Another step closer to organic, green living
Health-conscious Jakartans are on a shopping spree this weekend.
Over 200 producers of organic goods from various cities are in town for an exhibition at Bentara Budaya Jakarta in Central Jakarta.
The Organic, Green & Healthy Expo, which ended over the weekend, offers a wide-range of goods, from fresh greens, organic rice and drinks to brassieres made of organic cotton, bringing the green lifestyle closer to home.
“We are on our way to set up the infrastructure for organic goods sales points,” said Christopher Emille Jayanata, founder of the Indonesian Organic Community (KOI) , the organizer of the three-day exhibition.
“Many still consider organic products a luxury. At the exhibition we offer affordable products. Through this event we also encourage producers to use the media as a promotional tool.”
All participants are members of KOI’s chapters in Bogor, Bandung, Surabaya, Batam and Makassar, as well as its newly established Yogyakarta chapter. At least 19 of 65 microbusinesses in Yogyakarta and Central Java that are members of KOI are taking part in the event.
The exhibition, this year on its fifth run, has educated both producers and the public on healthy food options.
In 2011 — the event’s first run — the organizer was only able to gather 45 producers, but doubled the number of participants the following year.
In 2013, it
with media giant Kompas Gramedia, welcoming 120 participants. The number increased to 140 participants last year with 550 million rupees (US$37,200) in transactions.
“This year we are aiming for 1.5 billion rupees in transactions owing to an increase in demand and improved quality of products,” said Emille, adding that all products had been certified within the organization.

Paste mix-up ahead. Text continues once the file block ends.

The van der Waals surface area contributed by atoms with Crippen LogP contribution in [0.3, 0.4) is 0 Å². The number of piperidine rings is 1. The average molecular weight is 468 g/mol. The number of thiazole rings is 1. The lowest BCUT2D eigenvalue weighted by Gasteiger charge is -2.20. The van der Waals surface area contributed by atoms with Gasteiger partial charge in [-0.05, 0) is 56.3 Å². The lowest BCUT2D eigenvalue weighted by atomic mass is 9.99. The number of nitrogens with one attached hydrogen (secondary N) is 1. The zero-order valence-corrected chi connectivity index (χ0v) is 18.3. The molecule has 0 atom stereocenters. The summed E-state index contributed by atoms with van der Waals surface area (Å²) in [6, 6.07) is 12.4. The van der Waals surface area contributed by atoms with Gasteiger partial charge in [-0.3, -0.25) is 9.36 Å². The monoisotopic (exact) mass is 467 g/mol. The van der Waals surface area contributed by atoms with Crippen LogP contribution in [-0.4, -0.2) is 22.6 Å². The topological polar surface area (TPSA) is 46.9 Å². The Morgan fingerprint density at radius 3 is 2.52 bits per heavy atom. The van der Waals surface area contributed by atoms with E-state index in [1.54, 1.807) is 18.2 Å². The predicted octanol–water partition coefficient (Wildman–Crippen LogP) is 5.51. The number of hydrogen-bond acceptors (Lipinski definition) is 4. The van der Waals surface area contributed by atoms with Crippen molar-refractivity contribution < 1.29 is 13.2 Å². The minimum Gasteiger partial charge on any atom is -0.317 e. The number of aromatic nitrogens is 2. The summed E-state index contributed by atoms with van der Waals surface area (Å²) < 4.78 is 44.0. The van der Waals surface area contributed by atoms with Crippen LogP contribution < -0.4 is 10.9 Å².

Among the products on offer is organic toffee Towang made of non-genetically modified soy beans; Keep Me Fit organic rice with zero sugar content and high in calcium; Cookwell Organics’ jam, chips, honey, pudding and apple cider vinegar; Sanderm’s herbal drink made of super black rice; Dapur Maya’s organic seasonings, gourmet salts and jam as well as fresh greens from Masada organic farm in Bogor.
Felix Susanto, 29, has been producing natural drink Healthee, made of wonder healers Java turmeric and red ginger, since last year.
Eduacated in interior design, Felix realized one of his strongest traits was his ability to conceptualize, a skill that helped him give birth to the idea of producing a Javanese traditional herbal drink for the Jakarta market.
He used photo sharing site Instagram to promote and sell the product, which is priced at 20,000 rupees per bottle.
“We currently produce 600 bottles per month by order. The number of our customers is increasing,” he said.
However, the microbusiness, managed by Felix and his parents, has yet to go fully organic.
“We have a limited capacity and therefore we cannot make regular orders for ingredients from organic farmers. But we can assure consumers that we use only natural ingredients and processing,” said Felix.
Emille, who is a producer of organically raised and fed chicken, acknowledged that the chain of logistics and distribution of organic products had cost end-consumers.
“The cost of production of organic products is low because there is no need to use pesticides and the like. But the small amount of production and the requirement of certification and labeling for sale at modern markets, not to mention the trading term and listing fee, adds cost to the product,” he said Emille.”It’s much cheaper if we sell it within a community just like we are doing at the expo.”
KOI has opened a market place for its members on Jl. Agus Salim in Central Jakarta and holds Selasa Tumbasan (Tuesday Trading) every week.
“This way, producers can meet their clientele in- person,” said Emille, an architecture graduate from Bandung’s Parahyangan Catholic University.
A customer buys organic products being displayed at an exhibition at Bentara Budaya Jakarta in Central Jakarta on Saturday, Oct. 3.